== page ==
Ricky Bobby, a character from the racing comedy movie Talladega Nights, has the life motto, “If you ain’t first, you’re last.”
Well Connecticut is first — but also last, disappointedly topping yet another list as the most expensive state to own a car, according to Automoblog, an automotive industry news outlet.
“Connecticut drivers pay more to own a car than drivers in any other state,” writes Automoblog’s David Straughan. “The state isn’t ranked first in any single cost category, but its consistent position near the top in almost every one results in an overall expensive car ownership experience.”
With a score of 87.3, Connecticut blazed passed California (83.2), Michigan (81.5), Hawaii (80.6) and North Carolina (80.5). Conversely, the least expensive states to own a car are West Virginia (67.0), Ohio (67.5), Idaho (67.7), Arizona (68.3) and Missouri (68.5). The Automoblog Car Ownership Cost Score is a proprietary metric that compiles data for the major expenses associated with owning a car — insurance, property tax, auto repairs and gas — into a weighted score on a 100-point scale. In each category, Connecticut scored 91.3 (insurance), 94.1 (property tax), 93.0 (auto repair) and 72.9 (gas).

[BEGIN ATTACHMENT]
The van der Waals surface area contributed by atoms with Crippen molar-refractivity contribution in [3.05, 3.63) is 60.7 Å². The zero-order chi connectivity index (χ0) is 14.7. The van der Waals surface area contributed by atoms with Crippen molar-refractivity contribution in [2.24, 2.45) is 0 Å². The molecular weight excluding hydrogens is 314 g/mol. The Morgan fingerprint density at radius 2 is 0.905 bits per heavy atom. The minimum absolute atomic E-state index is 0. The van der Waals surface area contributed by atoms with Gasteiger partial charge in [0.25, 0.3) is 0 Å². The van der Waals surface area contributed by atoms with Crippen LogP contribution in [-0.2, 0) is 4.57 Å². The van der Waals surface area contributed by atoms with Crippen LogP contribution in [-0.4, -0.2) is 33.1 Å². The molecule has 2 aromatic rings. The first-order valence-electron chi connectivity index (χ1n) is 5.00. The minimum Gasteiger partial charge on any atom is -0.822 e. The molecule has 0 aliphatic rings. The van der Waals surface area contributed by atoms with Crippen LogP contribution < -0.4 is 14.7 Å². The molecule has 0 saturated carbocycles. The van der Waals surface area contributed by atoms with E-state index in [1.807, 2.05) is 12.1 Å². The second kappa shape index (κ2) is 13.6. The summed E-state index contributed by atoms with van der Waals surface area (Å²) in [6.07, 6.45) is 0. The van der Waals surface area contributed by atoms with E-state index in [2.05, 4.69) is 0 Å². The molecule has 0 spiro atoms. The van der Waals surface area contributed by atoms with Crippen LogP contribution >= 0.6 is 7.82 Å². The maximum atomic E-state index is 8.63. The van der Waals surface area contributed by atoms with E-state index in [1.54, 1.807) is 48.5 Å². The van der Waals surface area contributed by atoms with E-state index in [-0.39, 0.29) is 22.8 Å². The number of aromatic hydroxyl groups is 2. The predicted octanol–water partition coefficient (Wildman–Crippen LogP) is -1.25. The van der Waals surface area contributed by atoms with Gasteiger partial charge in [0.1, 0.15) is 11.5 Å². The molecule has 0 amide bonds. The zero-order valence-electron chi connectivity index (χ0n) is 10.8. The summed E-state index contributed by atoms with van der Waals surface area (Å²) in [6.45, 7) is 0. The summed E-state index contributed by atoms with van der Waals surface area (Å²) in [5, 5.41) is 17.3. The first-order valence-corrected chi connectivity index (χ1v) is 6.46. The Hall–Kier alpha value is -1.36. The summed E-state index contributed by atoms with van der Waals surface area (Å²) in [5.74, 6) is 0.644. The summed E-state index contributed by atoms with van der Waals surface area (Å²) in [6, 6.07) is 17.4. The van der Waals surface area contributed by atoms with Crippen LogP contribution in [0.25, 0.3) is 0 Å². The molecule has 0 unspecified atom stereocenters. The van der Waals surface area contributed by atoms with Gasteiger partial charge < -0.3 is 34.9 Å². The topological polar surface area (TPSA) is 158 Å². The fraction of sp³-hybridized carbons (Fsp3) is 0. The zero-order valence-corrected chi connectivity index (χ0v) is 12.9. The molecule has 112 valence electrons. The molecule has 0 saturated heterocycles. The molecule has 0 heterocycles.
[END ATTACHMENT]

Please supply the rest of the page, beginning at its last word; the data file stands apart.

The report found that each year Connecticut car owners pay property taxes that are “99.1% higher than the national average and the third-highest rate in the country,” and car insurance in the state is “among the priciest.” Additionally, “Drivers in the Constitution State pay an average of $1,503 per year just for a minimum coverage policy and a whopping $2,999 per year for full coverage.”
Meanwhile, the annual cost of owning a car has surpassed $10,000 for the first time, according to the U.S. Bureau of Transportation Statistics.
However, the recent report is more standard than an outlier for Connecticut in its race to the bottom in numerous fields. The Constitution State was in the top three for highest property tax rates; top three for highest electricity prices; 5th least popular state to move to in 2022; top five poorest-performing states regarding ‘return on investment’ for its public university system; the 10th highest rate of foreclosure filings; the 15th most burdensome state to obtain an occupational license for lower-income jobs; 43rd for the best places to retire largely due to affordability; 46th in education freedom; the 47th worst business tax climate for 2023; and 49th for lowest state-local tax burdens in 2022.
So, baby you can drive my car…just not in Connecticut.